The malaria preventive health behaviour had been found to be generally poor across Nigeria with less than 10% respondents using long lasting insecticide treated net (ITN) [2]. Malaria is a major public health problem in Nigeria, accounting for about 60% of all outpatient attendances and 30% of all hospital admissions [4]. It is estimated that malaria is responsible for nearly 110 million clinical cases and an estimated 300,000 deaths per year, including up to 11% of maternal mortality [2].

This study was conducted to assess the effect of ITN use and malaria preventive education on burden of malaria parasitemia among people living with AIDS (PLWHA) at Osogbo southwestern Nigeria.

Methodology

Study site

The antiretroviral (ARV) clinic located at State hospital Osogbo, Osun State, southwest Nigeria was established February 2009. The hospital is a free treatment General hospital attending to about 10,000 patients weekly. The ARV Clinic offers comprehensive HIV/AIDS care for all the 31 local government health facilities in Osun State and beyond. This clinic is supported by the Osun State Ministry of Health in collaboration with Global HIV/AIDS Initiative in Nigeria. PLWHA receive care and support including antiretroviral therapy at the clinic which opens every Mondays and Wednesdays from 8 am to 4 pm. It attends to 100–140 PLWHA weekly. Patients on care were usually routinely followed up monthly while very ill patients were admitted into the hospital medical wards.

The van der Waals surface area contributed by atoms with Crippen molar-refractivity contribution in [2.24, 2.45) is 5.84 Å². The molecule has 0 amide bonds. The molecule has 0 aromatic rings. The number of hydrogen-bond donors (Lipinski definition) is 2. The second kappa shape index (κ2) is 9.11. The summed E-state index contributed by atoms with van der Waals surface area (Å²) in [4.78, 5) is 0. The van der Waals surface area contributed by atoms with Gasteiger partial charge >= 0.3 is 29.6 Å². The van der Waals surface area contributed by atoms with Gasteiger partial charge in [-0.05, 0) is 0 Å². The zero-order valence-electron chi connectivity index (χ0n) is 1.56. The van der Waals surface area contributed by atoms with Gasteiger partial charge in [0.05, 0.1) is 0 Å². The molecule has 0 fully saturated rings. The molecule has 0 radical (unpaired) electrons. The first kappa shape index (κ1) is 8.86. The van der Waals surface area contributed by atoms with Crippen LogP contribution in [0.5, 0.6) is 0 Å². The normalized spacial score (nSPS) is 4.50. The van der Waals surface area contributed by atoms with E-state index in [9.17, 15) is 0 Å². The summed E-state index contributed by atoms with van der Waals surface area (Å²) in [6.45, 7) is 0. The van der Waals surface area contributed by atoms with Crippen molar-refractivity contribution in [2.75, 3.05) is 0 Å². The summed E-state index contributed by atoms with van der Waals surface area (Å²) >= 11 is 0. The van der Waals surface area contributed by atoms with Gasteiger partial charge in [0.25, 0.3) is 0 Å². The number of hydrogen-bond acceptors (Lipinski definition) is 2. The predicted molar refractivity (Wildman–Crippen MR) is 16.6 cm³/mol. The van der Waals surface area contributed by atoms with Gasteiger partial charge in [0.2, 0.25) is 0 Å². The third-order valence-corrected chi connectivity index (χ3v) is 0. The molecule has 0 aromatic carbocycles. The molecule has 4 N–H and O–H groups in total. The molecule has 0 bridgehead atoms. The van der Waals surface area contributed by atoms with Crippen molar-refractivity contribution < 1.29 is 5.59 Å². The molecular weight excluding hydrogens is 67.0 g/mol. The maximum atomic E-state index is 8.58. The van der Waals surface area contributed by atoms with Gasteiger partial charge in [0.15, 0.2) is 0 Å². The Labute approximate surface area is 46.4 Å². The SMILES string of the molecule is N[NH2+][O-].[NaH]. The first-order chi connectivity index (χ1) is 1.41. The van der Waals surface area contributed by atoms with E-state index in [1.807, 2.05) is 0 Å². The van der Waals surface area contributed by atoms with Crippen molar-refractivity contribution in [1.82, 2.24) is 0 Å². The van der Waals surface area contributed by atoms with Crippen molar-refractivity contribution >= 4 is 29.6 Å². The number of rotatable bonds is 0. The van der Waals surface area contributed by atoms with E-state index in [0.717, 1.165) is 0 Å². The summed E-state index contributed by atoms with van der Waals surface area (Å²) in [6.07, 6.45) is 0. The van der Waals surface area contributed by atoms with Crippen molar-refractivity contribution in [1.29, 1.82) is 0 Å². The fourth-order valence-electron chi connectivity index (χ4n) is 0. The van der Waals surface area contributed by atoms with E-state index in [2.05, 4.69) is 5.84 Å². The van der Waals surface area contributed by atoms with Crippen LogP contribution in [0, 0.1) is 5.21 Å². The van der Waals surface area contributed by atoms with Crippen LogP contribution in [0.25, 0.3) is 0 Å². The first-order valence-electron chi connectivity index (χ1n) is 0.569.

Study design